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Where Civil Liberties and Personal Responsibility Meet

Posted Jan 14 2009 7:50pm

Every Emergency Department (ED) has its regular patients. We colloquially call them “frequent flyers.” They can certainly tax an already overburdened ED. Interestingly, in a 2001 article in Annals of Emergency Medicine, researchers in Oakland reported that a 46-year-old man had rung up more than 1,000 ED visits in less than 3 years. He was not just coming to the ED daily; he was coming on each shift. Interestingly, ED nurses either treated him with antipathy or sympathy. Interventions failed to change his behavior.

We had a “frequent flyer” who was an enigma. She first started to frequent our ED when she was 14-years old. Her initial complaints were vague and we would find that neither she nor her mother would follow our recommendations for treatment. Then, at age 14 she became pregnant. The hospital assured she got good prenatal care and that she was enrolled in Medicaid.

LaTonya was the victim of poverty and probably mild mental retardation. Soon, both she and her newborn were regular ED visitors. I remember, on many occasions, examining her baby girl while LaTonya sat next to the bed with a blank stare on her face. I would explain the diagnosis and proposed treatment and then she would pick up the baby and be prepared to leave. Sometimes, LaTonya’s mom would come along and would chide LaTonya for not following the doctor’s directions. Sometimes, LaTonya would show up to the ED with her child without reason. The triage nurse would ask LaTonya what was wrong with the child only to have LaTonya say, “I don’t know. My momma told me to bring her in.” Over the next 3-4 years LaTonya delivered another 3 children. By this point LaTonya was almost 200 pounds, but only 5 foot or so in height. She was obviously an easy target for the neighborhood boys. Love is blind, and has no sense of smell.

By now, LaTonya and one, or all, of her 4 children were regular fixtures in the ED. Once, one of the nurses thought she could make a difference. She decided to try and find out who the various fathers of LaTonya’s 4 children were and try and get child support for LaTonya. As you might imagine, LaTonya did not have a clue as to who fathered her children. Any attempt at DNA testing would have to include all males in the neighborhood as they all, at one time or another, had a poke at LaTonya. One day, after examining two of LaTonya’s kids with upper respiratory infections, I explained the simple treatment only to be met with a blank stare. At that point I developed a whole new respect for veterinarians. Their patients cannot talk.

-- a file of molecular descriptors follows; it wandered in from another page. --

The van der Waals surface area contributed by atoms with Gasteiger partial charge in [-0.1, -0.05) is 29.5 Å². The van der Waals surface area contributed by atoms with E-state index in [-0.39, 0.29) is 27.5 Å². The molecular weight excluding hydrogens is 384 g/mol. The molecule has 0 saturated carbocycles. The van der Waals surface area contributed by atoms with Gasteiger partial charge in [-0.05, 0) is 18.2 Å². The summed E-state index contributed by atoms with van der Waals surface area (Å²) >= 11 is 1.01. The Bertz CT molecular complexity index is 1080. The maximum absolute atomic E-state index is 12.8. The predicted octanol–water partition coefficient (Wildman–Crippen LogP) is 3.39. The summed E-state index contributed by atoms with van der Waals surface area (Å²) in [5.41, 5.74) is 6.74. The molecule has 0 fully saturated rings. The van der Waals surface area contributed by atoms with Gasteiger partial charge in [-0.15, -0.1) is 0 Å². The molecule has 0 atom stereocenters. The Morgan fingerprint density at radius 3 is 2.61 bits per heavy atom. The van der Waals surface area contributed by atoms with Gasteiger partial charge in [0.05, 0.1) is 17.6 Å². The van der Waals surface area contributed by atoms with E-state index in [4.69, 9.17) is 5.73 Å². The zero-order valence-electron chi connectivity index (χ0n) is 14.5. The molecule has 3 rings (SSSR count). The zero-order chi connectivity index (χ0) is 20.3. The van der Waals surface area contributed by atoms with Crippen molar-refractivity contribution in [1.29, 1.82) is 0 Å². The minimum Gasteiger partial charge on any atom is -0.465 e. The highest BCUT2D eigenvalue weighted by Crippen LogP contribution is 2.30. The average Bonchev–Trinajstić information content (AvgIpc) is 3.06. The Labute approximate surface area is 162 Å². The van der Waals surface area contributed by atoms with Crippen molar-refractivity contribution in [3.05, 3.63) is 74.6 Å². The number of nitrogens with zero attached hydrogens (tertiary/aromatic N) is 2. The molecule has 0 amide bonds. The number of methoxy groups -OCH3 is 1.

Finally, at age 19 LaTonya was pregnant for a fifth time. The nurses again set out on a mission—helping LaTonya get her tubes tied. LaTonya didn’t want any more children (so, she said). When she came in to deliver her fifth child, all anticipated an end to her fertility. But, after she delivered, her scheduled post-partum tubal was cancelled. It seemed that LaTonya had missed several prenatal appointments and never signed the sterilization consent (they must sign at least 60 days before the procedure). She left the hospital with her 5th child and her fallopian tubes intact. Attempts to get LaTonya to take birth control pills were unsuccessful. She forgot, lost them, didn’t get the prescription filled, and similar excuses. By now, LaTonya, her 5 children, her mother and 2 adult brothers all lived in the same house—all receiving government subsidy and not a soul working.

At age 20, LaTonya was again pregnant for the sixth time. A local OB/GYN offered to do the post-partum tubal for free, but anesthesia would not and the whole plan died on the vine. Eventually, LaTonya and her family moved and she quit coming. Over the years she and her 5 children had well over 500 ED visits and nary an admission.

This begs the question. If government (meaning we, the people) is going to support a family for their entire life, does government have the right to deny benefits when health care and social recommendations are not followed? We would not transplant a liver in a patient who is still drinking. Yet, we will allow uncontrolled procreation in a patient who probably does not have the mental capacity to determine whether unprotected sex is in her or society’s best interest. The sad thing is that we are victims of our environment. The only life that LaTonya’s children will ever know is one of poverty and entitlements. Redistribution of wealth is not the answer. Personal responsibility, integrity, and a good work ethic is the answer. My grandparents survived the great depression and 2 world wars. They never depended on the government for anything. What will the millennium generation (the current generation who believes they deserve entitlements) add to society? However, wherever LaTonya is—I wish her well.
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